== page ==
When diverticulitis does arise, it's very likely to make its presence known through abdominal pain—typically in the lower left quadrant in westerners, but often on the right side in Asians—and possibly fever; antibiotics can treat the condition. In extreme cases, a tear can lead to an abscess, which can cause nausea, vomiting, fever, and intense abdominal tenderness that requires a surgical fix. Some experts believe a diet too low in fiber may trigger the condition, which grows increasingly common with age and is most prevalent in western societies.
Inflammatory Bowel Disease
People with Crohn's disease or ulcerative colitis, the two most common inflammatory bowel diseases, complain of abdominal pain and diarrhea and sometimes experience anemia, rectal bleeding, weight loss, or other symptoms. No definitive test exists for either disease, and patients endure two initial misdiagnoses on average, says R. Balfour Sartor, chief medical adviser to the Crohn's & Colitis Foundation of America. With Crohn's, he says, appendicitis, irritable bowel syndrome, an ulcer, or an infection is often wrongly suspected.
Both disorders may arise from a wayward immune system that leads the body to attack the gastrointestinal tract. Crohn's involves ulcers that may burrow deep into the tissue lining at any portion of the GI tract, leading to infection and thickening of the intestinal wall and blockages that need surgery. Ulcerative colitis, by contrast, afflicts only the colon and rectum, where it also causes ulcers; colitis is characterized by bleeding and pus.
Treating either disease requires beating back—and then continuously holding in check—the inappropriate inflammatory response. Both steps are achieved through some combination of prescription anti-inflammatories, steroids, and immunosuppressants. Crohn's patients may also be given antibiotics or other specialized drugs. Of current hot debate is whether Crohn's sufferers benefit if given highly potent drugs early in the course of treatment as opposed to escalating potency over time from milder initial treatments, as is traditionally done, explains Themos Dassopoulos, director of inflammatory bowel diseases at Washington University in St. Louis.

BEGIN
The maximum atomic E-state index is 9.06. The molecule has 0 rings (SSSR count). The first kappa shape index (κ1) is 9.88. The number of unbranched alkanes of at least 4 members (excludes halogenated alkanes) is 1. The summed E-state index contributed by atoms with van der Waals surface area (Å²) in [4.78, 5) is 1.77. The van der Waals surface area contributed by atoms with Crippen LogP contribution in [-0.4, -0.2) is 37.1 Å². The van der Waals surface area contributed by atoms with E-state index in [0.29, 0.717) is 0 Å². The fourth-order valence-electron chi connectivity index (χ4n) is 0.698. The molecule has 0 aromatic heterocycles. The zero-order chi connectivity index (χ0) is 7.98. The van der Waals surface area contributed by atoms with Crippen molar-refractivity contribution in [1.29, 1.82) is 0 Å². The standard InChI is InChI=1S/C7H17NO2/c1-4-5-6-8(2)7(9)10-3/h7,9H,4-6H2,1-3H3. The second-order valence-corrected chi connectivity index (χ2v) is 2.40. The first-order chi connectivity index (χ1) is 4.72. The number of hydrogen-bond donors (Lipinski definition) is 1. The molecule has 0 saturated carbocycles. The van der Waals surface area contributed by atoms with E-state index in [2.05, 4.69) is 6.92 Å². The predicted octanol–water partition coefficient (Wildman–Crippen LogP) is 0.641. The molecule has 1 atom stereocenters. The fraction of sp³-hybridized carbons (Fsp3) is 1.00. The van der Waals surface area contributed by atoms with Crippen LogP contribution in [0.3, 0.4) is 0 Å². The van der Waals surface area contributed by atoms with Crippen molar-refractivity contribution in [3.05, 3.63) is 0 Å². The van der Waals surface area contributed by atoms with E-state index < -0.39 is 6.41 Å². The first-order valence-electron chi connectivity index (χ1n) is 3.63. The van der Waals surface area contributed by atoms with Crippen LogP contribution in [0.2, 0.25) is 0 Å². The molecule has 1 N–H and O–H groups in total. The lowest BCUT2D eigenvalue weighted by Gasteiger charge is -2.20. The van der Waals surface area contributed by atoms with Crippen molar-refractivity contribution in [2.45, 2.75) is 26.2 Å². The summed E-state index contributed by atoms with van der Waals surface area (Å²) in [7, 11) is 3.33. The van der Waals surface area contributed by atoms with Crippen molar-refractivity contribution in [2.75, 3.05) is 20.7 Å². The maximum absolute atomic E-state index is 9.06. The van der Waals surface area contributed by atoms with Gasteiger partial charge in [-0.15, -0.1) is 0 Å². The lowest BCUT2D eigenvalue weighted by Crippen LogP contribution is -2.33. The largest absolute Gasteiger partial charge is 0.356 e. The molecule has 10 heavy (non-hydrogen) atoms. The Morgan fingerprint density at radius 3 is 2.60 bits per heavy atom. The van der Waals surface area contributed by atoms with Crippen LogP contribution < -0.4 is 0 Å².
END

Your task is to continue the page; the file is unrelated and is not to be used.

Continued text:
Surgery "cures" ulcerative colitis by removing the colon but means patients must wear a pouch—internally or externally—for waste. IBD patients should take special care when popping NSAIDs like aspirin, as these painkillers can trigger further gut inflammation in 10 to 20 percent of patients, says Dassopoulos.
[See IBS? Could be the FODMAPs.]
About 1 percent of the U.S. population has celiac disease, an autoimmune and digestive disorder. Sufferers are unable to eat gluten—a protein found in rye, barley, wheat, and more—without triggering an attack on their small intestine. Symptoms vary from person to person, but include: abdominal pain and bloating; chronic diarrhea; vomiting; constipation; and pale, foul-smelling, or fatty stool. Doctors typically diagnose it with blood tests and stool samples.
While there's no cure, people can manage celiac disease by adopting a gluten-free diet. Within several weeks, inflammation in the small intestine will subside—though accidently eating a product with gluten could cause a flare-up at any time.
The fact that Americans spend $725 million a year on laxatives suggests that trying to unclog the nation's plumbing, so to speak, is almost a national pastime. But overuse of stimulant laxatives, which cause the intestines to contract rhythmically, can make the gut dependent, requiring more of the drug and eventually rendering the aid ineffective.
First, a bit of clarification on the, um, frequency of your flushing: There's no need to obsess about having a daily bowel movement; anywhere between three times a day and three times a week is normal, says Sandler.